“to modify the social and cultural patterns of conduct of men and women, with a view of achieving the elimination of prejudices, customary and all practices which are based on the idea of the inferiority or the superiority of either of these sexes or on stereotyped roles for men and women”.

14 It is based on the world’s recognition of Women’s Rights as a major component of the International Human Rights that had led to the interrogation of the issues of widowhood rituals , if Ghana has signed and ratified most international mandates on human Rights as enshrined in its Constitution and national law, as part of making serious commitments to uphold, protect and respect the rights of human dignity of vulnerable groups which women are inclusive.

15 Ghana is making stride towards the promotion of women rights with the passing of the Domestic Violence Act 732, having the Criminal Code , and institutions such as the Commission of Human Rights and Administrative Justice(CHRAJ), Domestic Violence and Victims Support Unit (DOVVSU), Ministry of Women and Children’s Affairs (MOWAC) and many others. However,  gender is highly structured by traditional beliefs and practices that shape women’s social, political, economic and other roles and benefits, affecting their human rights.

16 Within Ghana’s socio-cultural context, women traditionally have been regarded as inferior to men. This perception still persists today because of the societal transmission of culture (socialisation process), which instils in its members male superiority. The gendered ideology of women being inferior to men had been engrafted into the systems and the very fabric of the society, giving power and authority to men and disadvantaging women. This makes them more vulnerable to the various systems and process.  Culture demands that the widow undergoes certain traditional mourning rituals before and after the burial of her spouse. In most Ghanaian communities, the widowhood rites initially, were aimed at driving away the ghosts of the deceased. However, this had taken a new dimension and its effects have been described to some extent as dehumanizing,(Wood, 2008).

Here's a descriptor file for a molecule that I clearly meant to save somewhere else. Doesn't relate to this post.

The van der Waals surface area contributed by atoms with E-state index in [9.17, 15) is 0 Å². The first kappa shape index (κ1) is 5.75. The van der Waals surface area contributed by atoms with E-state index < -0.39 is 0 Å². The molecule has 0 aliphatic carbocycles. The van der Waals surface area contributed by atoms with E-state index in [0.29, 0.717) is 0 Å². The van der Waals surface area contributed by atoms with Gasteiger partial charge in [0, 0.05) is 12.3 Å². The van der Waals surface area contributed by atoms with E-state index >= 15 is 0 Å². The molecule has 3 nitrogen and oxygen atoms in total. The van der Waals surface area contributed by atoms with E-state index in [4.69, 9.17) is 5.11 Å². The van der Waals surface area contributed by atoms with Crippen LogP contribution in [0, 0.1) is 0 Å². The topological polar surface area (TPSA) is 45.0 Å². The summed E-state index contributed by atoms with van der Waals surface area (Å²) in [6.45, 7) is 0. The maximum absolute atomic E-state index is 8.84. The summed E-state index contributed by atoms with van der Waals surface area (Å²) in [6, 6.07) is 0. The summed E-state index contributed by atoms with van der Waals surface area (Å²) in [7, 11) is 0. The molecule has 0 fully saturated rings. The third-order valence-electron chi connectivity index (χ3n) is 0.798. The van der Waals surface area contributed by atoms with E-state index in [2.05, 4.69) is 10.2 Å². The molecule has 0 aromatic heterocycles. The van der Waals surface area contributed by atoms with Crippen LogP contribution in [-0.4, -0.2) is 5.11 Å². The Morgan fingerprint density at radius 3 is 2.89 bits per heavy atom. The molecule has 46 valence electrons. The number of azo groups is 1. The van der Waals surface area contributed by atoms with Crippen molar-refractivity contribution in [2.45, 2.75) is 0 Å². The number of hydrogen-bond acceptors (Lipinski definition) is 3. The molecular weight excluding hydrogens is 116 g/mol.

17 This paper examines the nature and extent of widowhood rituals as a form of Gender and Cultural Based Violence and its effects on Women’s Reproductive Health rights. It is presented in two parts. The first part provides a description on the nature and extent of widowhood rituals: that is the rituals and the treatment of women; the second part examines the ritual as a form of Gender and Cultural Based Violence and its effects on women health.

18 STATEMENT OF PROBLEM In Ghanaian culture, important practices exist which celebrate life-cycle transitions, perpetuate community cohesion, or transmit traditional values to subsequent generations. While many traditions promote social cohesion and unity, others erode the physical and psychological health and integrity of individuals, particularly women. Ghana with over 66 ethnic groups has different customs and practices which make them a unique people in their own rights.

19 However, having a commitment to upholding and protecting the rights and dignity of its citizens as enshrined in its own Constitution and other legal instruments both international and national, ; by the elimination of cultural and traditional practices that are regarded as dehumansing / harmful to women, the questions are: What is the nature and extent of widowhood practices in Ghana? What are the reasons that underpin their performance? Does the practising of these customs as part of Ghanaian Culture really have any impact on women’s reproductive health status? Does the performance of these customs have any health implication on women? Are women as ‘actors’ and ‘victims’ of such practices aware of the health implications?

20 Objectives of the Study
The study examines the widowhood rituals as a form of Gender based violence and its effects on women’s reproductive health in Ghana. Specifically it seeks to Examine the nature and extent of widowhood rituals in Ghana. Examine the reasons that underpin the performance of these practices by women. Find out whether the practicing of these have any health implication on women Find out whether women as ‘actors’ and ‘victims’ of such practices are aware of the health implications. Make some recommendations.

21 Methodology The Explorative study combined empirically both qualitative and quantitative research methods with much emphasis on the qualitative. The survey was conducted in Kumasi, the second largest city in Ghana with a population of about 1,517,000. A purposive non-probability sample strategy was adopted in this study, with the use of snowballing. With a sample size of 60, the study dealt with a heterogeneous group made up of 44 women and 16 men. The core respondents of this group were 24 women who were widows and the remaining as key informant and comprised the size for the Focus Group Discussion